Review: The Mortal Tally
I don’t typically re-read books. Aside from the fact that I just don’t have the time for it–too much new stuff to read all the time–I rarely come across a novel that calls me back loudly enough to hear it over the call of all that new stuff. While reading this novel though, I found that the voice wanting me to re-read the earlier books in this series was rising, because of just how much the story is now beginning to open up, and I’m wanting to go back and see what I’ve missed by not understanding just how large the story and the world that Sykes is building here actually is. As such, this is absolutely not a fantasy novel to miss.
THE MORTAL TALLY is Sam Sykes’s fifth novel, but the second since beginning the Bring Down Heaven series with Orbit. The difference between the first trilogy, which he published with Pyr, and this next set of books–however long it may end up being–is rather quite large. We usually give content ratings here at EBR, and between the two series each of the three content levels we give jumped up a thousand and ten percent. My review for THE CITY STAINED RED (EBR Review) got my vote as a “Book for Boys” and this is another one of those. Everything here is ramped up to eleven.
The story picks up a handful of days after the end of CITY. If you’ll remember, our band of adventurers have been split up in the extreme. Coming into the city of Cier’Djaal, they wanted only to find Miron Evenhands and get paid for their contract work, but things didn’t quite work out for them. Denaos got pulled back into his old pack of thieves. Asper found herself in the Temple of Talanas, her god, helping protect the citizens of the city. Dreadaelon had found a beautiful “woman of the night” and lost himself in the ecstasy of a drug-induced haze while avoiding legal ramifications being served up by the Venarium. Kataria wandered into Shicttown, and Lenk got himself into a whole lot of trouble whilst trying to find Miron. Leaving Gariath pissed off that everyone was leaving without him.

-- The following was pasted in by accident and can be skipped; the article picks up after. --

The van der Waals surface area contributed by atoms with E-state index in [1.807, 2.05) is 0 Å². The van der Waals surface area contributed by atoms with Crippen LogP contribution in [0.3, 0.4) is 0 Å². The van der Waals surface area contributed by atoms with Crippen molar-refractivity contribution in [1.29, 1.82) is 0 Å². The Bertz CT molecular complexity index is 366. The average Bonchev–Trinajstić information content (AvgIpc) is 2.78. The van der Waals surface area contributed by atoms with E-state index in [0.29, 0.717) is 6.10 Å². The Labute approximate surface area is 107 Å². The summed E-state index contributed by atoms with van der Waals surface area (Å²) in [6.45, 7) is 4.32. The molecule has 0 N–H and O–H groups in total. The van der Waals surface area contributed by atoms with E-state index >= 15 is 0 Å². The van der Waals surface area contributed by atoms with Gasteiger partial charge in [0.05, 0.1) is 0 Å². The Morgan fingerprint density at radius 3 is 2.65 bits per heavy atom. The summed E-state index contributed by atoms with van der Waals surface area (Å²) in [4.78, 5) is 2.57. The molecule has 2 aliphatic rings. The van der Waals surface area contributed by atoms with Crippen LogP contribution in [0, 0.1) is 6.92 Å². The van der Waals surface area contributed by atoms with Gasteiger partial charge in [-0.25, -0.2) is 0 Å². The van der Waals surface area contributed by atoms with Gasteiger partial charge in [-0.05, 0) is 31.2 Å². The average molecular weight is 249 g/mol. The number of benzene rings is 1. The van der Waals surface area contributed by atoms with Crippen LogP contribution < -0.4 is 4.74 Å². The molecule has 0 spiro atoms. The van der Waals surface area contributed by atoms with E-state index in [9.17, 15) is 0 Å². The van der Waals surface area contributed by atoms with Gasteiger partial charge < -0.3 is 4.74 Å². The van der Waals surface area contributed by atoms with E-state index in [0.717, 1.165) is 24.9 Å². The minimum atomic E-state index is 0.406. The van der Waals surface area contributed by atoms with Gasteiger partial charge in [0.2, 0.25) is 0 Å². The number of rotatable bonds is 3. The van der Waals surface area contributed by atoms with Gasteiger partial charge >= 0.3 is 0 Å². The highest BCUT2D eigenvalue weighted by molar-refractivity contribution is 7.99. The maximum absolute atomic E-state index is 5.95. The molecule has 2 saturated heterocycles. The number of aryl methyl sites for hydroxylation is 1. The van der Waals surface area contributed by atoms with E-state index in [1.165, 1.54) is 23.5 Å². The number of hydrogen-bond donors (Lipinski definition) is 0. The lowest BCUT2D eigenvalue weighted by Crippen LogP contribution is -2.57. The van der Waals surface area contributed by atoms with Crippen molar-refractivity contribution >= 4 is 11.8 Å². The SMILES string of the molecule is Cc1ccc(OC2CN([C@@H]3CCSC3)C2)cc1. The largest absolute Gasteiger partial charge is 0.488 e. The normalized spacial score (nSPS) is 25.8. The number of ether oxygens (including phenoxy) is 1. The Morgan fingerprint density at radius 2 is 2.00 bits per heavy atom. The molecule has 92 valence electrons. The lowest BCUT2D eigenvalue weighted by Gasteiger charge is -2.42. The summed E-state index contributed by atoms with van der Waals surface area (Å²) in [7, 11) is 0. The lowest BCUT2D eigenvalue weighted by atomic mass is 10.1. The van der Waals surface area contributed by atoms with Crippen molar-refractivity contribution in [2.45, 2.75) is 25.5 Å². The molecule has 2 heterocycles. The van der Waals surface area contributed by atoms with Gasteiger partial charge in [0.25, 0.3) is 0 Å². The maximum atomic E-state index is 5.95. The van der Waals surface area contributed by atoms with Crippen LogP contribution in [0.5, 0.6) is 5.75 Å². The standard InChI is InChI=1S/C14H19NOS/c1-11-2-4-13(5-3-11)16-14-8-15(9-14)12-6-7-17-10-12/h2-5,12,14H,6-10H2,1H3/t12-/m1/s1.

Each of these stories continues in this second installment of the story and in doing so, Sykes begins to build another of the powder kegs that are floating in the veritable sea of powder kegs that is this world of his. Early on Lenk leaves the city with the demigod he has just found himself being haunted by. Driven out by the events culminating in the final battle of the last book. He and Kataria have been hired to hunt for the long-lost demesne of the very man haunting Lenk in hopes of putting down an effort to bring him back into the world. This is very much the main story line in my mind. At least it was the one that pulled the most at my interest, as it was the part of the story that moved forward the world-building that Sykes is only now beginning to unravel. The conversation between the demigod (Aeon) Khoth-Kapira and Lenk was great, and led naturally into the events at the climax, which was massive. Just… massive.
The story lines of each of the other characters were, as usual, spot on for each of them in terms of what we’ve learned in previous books, but also enlightening as each of them leans more about who they are, what they believe, and just what exactly is happening to the world surrounding them. Kataria eventually finds the shicts, and gets embroiled in their “politics” of war. Denaos finds both friends and enemies within the ranks of thieves surrounding him. Asper fights not only the growing tide of dead and dying in the war-ravaged roads of Cier’Djaal but a new growing religion and its connection to the reigning merchant Fashas of the city and how it impacts her own faith. Oh, and the demon that is living in her arm. Dreadaeleon continues to defy his masters in the Vanadium with his newly-found power and control over the Venarie (magic). And Gariath finds yet another way to bring even more violence to a region of the world completely inundated with it.
Each of the character’s stories are unique and engaging. Hilarious, fast-paced, and full of plot-driving action, Sam Sykes has brought together some of the best aspects of so many others into a single, satisfying, brilliant epic that has completely won me over. The intensely personal characters of GRRM. The gritty violence and pervasively sarcastic humor of Abercrombie. The Sanderson-avalanche feel of the entire novel. Beasts and creatures on the level of Playstation’s God of War. I just can’t get enough. It’s big and it’s bold and it’s fun like nothing else I’ve ever read.
After finishing this, it has become perfectly clear to me just how much real estate there is in this world. There is buried history and boiling hatred everywhere. Conflict galore. Can’t wait for the next installment: GOD’S LAST BREATH. Even that title. Can you say epic? Awwwww yeah! Bring it on!
- Recommended Age: 18+
- Language: Strong and frequent and strong and... yeah
- Violence: Like so much. More than any of his other books, if that's even feasible. Just crazy, crazy. And no that's not a reference to Cake By The Ocean.
- Sex: One steamy romance novel scene, and a couple other mild references